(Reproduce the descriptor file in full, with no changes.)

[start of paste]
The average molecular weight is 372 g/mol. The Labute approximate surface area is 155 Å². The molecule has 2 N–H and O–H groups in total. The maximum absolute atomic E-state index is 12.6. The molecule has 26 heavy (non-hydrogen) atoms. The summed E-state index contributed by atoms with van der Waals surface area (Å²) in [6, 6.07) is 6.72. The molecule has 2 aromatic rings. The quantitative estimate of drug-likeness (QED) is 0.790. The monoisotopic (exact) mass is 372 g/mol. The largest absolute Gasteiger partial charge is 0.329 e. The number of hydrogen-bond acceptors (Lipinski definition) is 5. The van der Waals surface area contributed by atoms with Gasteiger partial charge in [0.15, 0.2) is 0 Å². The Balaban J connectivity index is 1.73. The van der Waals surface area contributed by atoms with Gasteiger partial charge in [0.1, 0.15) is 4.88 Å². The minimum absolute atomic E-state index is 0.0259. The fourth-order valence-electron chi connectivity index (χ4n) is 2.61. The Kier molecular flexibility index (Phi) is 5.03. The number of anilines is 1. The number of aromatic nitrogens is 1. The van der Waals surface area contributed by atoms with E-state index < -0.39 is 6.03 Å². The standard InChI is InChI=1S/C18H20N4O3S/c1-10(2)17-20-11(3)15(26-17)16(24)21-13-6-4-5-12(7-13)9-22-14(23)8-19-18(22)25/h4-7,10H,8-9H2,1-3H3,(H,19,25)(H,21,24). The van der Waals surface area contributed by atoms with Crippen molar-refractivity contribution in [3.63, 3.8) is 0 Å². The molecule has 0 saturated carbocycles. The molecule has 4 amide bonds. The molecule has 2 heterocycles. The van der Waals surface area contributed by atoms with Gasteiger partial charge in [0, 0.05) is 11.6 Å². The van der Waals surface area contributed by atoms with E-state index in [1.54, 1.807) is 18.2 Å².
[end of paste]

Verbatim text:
The average molecular weight is 372 g/mol. The Labute approximate surface area is 155 Å². The molecule has 2 N–H and O–H groups in total. The maximum absolute atomic E-state index is 12.6. The molecule has 26 heavy (non-hydrogen) atoms. The summed E-state index contributed by atoms with van der Waals surface area (Å²) in [6, 6.07) is 6.72. The molecule has 2 aromatic rings. The quantitative estimate of drug-likeness (QED) is 0.790. The monoisotopic (exact) mass is 372 g/mol. The largest absolute Gasteiger partial charge is 0.329 e. The number of hydrogen-bond acceptors (Lipinski definition) is 5. The van der Waals surface area contributed by atoms with Gasteiger partial charge in [0.15, 0.2) is 0 Å². The Balaban J connectivity index is 1.73. The van der Waals surface area contributed by atoms with Gasteiger partial charge in [0.1, 0.15) is 4.88 Å². The minimum absolute atomic E-state index is 0.0259. The fourth-order valence-electron chi connectivity index (χ4n) is 2.61. The Kier molecular flexibility index (Phi) is 5.03. The number of anilines is 1. The number of aromatic nitrogens is 1. The van der Waals surface area contributed by atoms with E-state index < -0.39 is 6.03 Å². The standard InChI is InChI=1S/C18H20N4O3S/c1-10(2)17-20-11(3)15(26-17)16(24)21-13-6-4-5-12(7-13)9-22-14(23)8-19-18(22)25/h4-7,10H,8-9H2,1-3H3,(H,19,25)(H,21,24). The van der Waals surface area contributed by atoms with Crippen molar-refractivity contribution in [3.63, 3.8) is 0 Å². The molecule has 0 saturated carbocycles. The molecule has 4 amide bonds. The molecule has 2 heterocycles. The van der Waals surface area contributed by atoms with Gasteiger partial charge in [0, 0.05) is 11.6 Å². The van der Waals surface area contributed by atoms with E-state index in [1.54, 1.807) is 18.2 Å².